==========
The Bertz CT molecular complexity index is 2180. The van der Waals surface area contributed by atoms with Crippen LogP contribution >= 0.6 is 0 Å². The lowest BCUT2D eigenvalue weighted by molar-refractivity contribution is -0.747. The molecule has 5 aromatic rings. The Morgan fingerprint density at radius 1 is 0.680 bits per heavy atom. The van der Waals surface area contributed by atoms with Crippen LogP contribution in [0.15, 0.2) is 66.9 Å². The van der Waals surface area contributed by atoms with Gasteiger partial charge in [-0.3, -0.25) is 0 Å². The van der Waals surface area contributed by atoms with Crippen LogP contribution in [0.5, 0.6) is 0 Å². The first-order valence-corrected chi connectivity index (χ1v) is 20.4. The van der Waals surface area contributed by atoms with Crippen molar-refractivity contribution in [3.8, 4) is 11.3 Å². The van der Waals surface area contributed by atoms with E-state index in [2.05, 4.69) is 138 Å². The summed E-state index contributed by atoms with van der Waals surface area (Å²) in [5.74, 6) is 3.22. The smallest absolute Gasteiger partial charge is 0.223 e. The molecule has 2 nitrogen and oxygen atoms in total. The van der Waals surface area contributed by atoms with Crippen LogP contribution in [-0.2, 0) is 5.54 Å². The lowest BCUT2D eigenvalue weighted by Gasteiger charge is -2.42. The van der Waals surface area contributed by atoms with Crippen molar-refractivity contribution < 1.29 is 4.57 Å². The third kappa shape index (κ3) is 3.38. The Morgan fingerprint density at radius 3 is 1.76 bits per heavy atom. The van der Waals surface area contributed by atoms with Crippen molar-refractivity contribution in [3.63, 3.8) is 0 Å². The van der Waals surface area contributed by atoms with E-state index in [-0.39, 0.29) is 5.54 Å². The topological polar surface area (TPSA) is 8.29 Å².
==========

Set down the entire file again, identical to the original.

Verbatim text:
The Bertz CT molecular complexity index is 2180. The van der Waals surface area contributed by atoms with Crippen LogP contribution >= 0.6 is 0 Å². The lowest BCUT2D eigenvalue weighted by molar-refractivity contribution is -0.747. The molecule has 5 aromatic rings. The Morgan fingerprint density at radius 1 is 0.680 bits per heavy atom. The van der Waals surface area contributed by atoms with Crippen LogP contribution in [0.15, 0.2) is 66.9 Å². The van der Waals surface area contributed by atoms with Gasteiger partial charge in [-0.3, -0.25) is 0 Å². The van der Waals surface area contributed by atoms with Crippen LogP contribution in [0.5, 0.6) is 0 Å². The first-order valence-corrected chi connectivity index (χ1v) is 20.4. The van der Waals surface area contributed by atoms with Crippen molar-refractivity contribution in [3.8, 4) is 11.3 Å². The van der Waals surface area contributed by atoms with E-state index in [2.05, 4.69) is 138 Å². The summed E-state index contributed by atoms with van der Waals surface area (Å²) in [5.74, 6) is 3.22. The smallest absolute Gasteiger partial charge is 0.223 e. The molecule has 2 nitrogen and oxygen atoms in total. The van der Waals surface area contributed by atoms with Crippen LogP contribution in [-0.2, 0) is 5.54 Å². The lowest BCUT2D eigenvalue weighted by Gasteiger charge is -2.42. The van der Waals surface area contributed by atoms with Crippen molar-refractivity contribution < 1.29 is 4.57 Å². The third kappa shape index (κ3) is 3.38. The Morgan fingerprint density at radius 3 is 1.76 bits per heavy atom. The van der Waals surface area contributed by atoms with Crippen molar-refractivity contribution in [3.63, 3.8) is 0 Å². The van der Waals surface area contributed by atoms with E-state index in [-0.39, 0.29) is 5.54 Å². The topological polar surface area (TPSA) is 8.29 Å².